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Blooms Taxonomy

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Julia Mauldin

on 13 February 2014

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Transcript of Blooms Taxonomy

Let’s Review the New Terms
We as teachers know that…
Bloom's Taxonomy helps teachers to develop higher level thinking skills in their students.
It goes beyond the typical method of having students memorize facts or reading a passage and answering comprehension questions.
Students have a better understanding of the material when they are evaluating the material and creating something themselves.

Lower-Order Thinking Skills (LOTS)
Briefly review the revised Bloom’s Taxonomy.
When is higher-order thinking & lower-order thinking appropriate?
Using Bloom in the classroom with academic vocabulary.

Let's Get Started
During the 1990's, a former student of Bloom's, Lorin Anderson, led a new assembly which met for the purpose of updating the taxonomy, hoping to add relevance for 21st century students and teachers.
This time "representatives of three groups [were present]: cognitive psychologists, curriculum theorists and instructional researchers, and testing and assessment specialists”.
Like the original group, they were also arduous and diligent in their pursuit of learning, spending six years to finalize their work.
Published in 2001, the revision includes several seemingly minor yet actually quite significant changes.

“Thinking is the hardest work there is, which is probably the reason so few engage in it.”

-Henry Ford

Blooms Taxonomy

Lower level questions are those at the remembering, understanding and lower level application levels of the taxonomy.
Usually questions at the lower levels are appropriate for:
Evaluating students’ preparation and comprehension
Diagnosing students’ strengths and weaknesses
Reviewing and/or summarizing content

Thinking Skills (HOTS)
Higher level questions are those requiring complex application, analysis, evaluation or creation skills.
Questions at higher levels of the taxonomy are usually most appropriate for:
Encouraging students to think more deeply and critically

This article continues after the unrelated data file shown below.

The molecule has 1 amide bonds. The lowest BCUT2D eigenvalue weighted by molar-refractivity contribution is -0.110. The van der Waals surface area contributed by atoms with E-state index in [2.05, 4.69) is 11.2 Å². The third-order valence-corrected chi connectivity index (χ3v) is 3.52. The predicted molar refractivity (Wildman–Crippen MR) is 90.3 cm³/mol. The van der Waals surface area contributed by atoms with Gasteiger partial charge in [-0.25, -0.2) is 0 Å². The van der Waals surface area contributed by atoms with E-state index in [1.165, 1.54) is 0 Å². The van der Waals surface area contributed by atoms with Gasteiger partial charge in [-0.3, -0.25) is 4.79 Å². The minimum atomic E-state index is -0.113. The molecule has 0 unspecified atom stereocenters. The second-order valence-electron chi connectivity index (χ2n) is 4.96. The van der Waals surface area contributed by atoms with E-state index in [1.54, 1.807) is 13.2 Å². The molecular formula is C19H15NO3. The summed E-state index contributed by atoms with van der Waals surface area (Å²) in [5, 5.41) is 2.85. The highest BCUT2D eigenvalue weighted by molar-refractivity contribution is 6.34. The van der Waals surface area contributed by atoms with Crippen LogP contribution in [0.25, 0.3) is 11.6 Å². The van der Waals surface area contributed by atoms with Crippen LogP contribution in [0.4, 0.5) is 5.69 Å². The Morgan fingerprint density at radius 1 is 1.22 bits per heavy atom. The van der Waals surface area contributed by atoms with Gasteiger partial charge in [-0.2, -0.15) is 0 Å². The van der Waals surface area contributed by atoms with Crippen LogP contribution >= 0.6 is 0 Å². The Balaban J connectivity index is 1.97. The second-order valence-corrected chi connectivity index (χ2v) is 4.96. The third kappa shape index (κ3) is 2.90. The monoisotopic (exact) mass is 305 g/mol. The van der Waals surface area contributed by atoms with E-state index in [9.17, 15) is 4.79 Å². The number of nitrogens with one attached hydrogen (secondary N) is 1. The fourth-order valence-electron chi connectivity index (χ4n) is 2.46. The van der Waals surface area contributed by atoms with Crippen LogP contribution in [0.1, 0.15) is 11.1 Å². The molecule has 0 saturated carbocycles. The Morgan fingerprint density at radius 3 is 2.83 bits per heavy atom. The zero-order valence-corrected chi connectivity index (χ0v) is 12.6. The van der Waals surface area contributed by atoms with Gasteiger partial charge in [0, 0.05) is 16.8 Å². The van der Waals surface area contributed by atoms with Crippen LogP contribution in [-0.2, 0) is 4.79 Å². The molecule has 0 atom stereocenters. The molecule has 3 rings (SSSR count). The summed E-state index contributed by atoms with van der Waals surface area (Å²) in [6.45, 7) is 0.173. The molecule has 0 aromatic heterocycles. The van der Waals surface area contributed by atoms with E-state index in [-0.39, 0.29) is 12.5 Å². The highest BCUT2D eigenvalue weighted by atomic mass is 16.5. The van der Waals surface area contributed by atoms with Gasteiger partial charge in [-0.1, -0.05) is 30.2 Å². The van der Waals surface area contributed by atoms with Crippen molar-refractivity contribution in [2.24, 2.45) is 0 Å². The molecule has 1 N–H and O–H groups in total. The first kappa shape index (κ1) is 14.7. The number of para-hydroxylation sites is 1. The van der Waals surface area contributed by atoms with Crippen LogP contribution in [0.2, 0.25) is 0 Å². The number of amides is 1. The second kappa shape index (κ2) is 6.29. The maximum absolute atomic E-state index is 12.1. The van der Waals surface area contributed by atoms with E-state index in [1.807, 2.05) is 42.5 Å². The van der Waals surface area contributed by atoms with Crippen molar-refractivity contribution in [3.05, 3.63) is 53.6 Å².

Problem solving
Encouraging discussions
Stimulating students to seek information on their own

Why Is It Important to Teach Higher Order Thinking Skills?
Improves information retention.
Students who are taught to think on a higher level comprehend information on a deeper, more intuitive level and therefore they retain the information longer.
Enhances problem solving skills
Problem solving skills helps people to become better decision makers and to better handle challenging situations.
Increases creativity
Learning how to think creatively helps people to become leaders and innovators.
Elevates standardized test scores
Teaching higher order thinking skills gives students the critical thinking skills to increase scores on standardized tests in the reading comprehension and math exam sections.

Think About It...
A turtle makes progress when it sticks its neck out.

Let’s Practice Using Bloom’s
We will be using Bloom’s Taxonomy with our Academic Vocabulary/Word Wall

Math Academic VocabularyGame: Bloom’s Evaluate
“Talk A Mile A Minute”

1. Everyone needs a partner. Sit face to face with one another.
2. One will be the “talker” and the other will be the “solver””. When signaled the “talker” will state the category/topic to the solver (such as Geometry) and attempt to get them to say all of the terms within the minute by only providing clues such as definitions, synonyms, and antonyms. The “talker” cannot say any of the words on the list or any rhyming words.
3. At the end of a minute, each team earns a point for every word that the “solver” guesses.

Reading Academic Vocabulary Game: Bloom’s Evaluate/Create
Spin and Spell
1. Choose a partner. Decide who will be the first Spinner and who will be the first Reader. Stack vocabulary cards upside down near the gameboard.
2. The Reader picks up a card and reads the word aloud without showing it.
3. The Spinner spins the pointer and performs the action. The Reader checks the answer.
4. If answer is correct, the Spinner scores the given number of points.
5. Take turns, and keep tally of your points. The winner is the person with the most points when the time is up or when all cards have been used,

Math Academic Vocabulary Activity:
Bloom’s Analyze
“Word Wheel”
1. Choose a vocabulary word that you are teaching this week or have taught.
2. Write the word in the center of the wheel and complete the wheel.
3. Share your work with your group

Reading Academic Vocabulary Activity: Bloom’s Analyze
Choose two words from a vocabulary list. Describe to your partner how those two words are related. You both need to write how they are connected. Then your partner can choose two other words.
Example: submarine, magnificent, cautious, careless
is connected to
because traveling on a
, you might see
ocean views.
is connected to
because if you are making
mistakes, you are not being very

Use the Reading/Language vocabulary terms from the orange sheet for “Connect To” Activity.

Other Ideas
Vocabulary Twister
Have Students
"Create" Their Own Game,
or Questions.
Bloom's into Practice

Suitable for use with the entire class.
Emphasis on certain levels for different children- allows for differentiated instruction.
Extend children’s thinking skills through emphasis on higher levels of the taxonomy (analysis, evaluation, creation).
Possible approaches with a class could be:
All children work through the remembering and understanding stages and then select at least one activity from each other level.
Some children work at lower level while others work at higher levels.
All children select activities from any level.
Some activities are tagged “essential” while others are “optional”.
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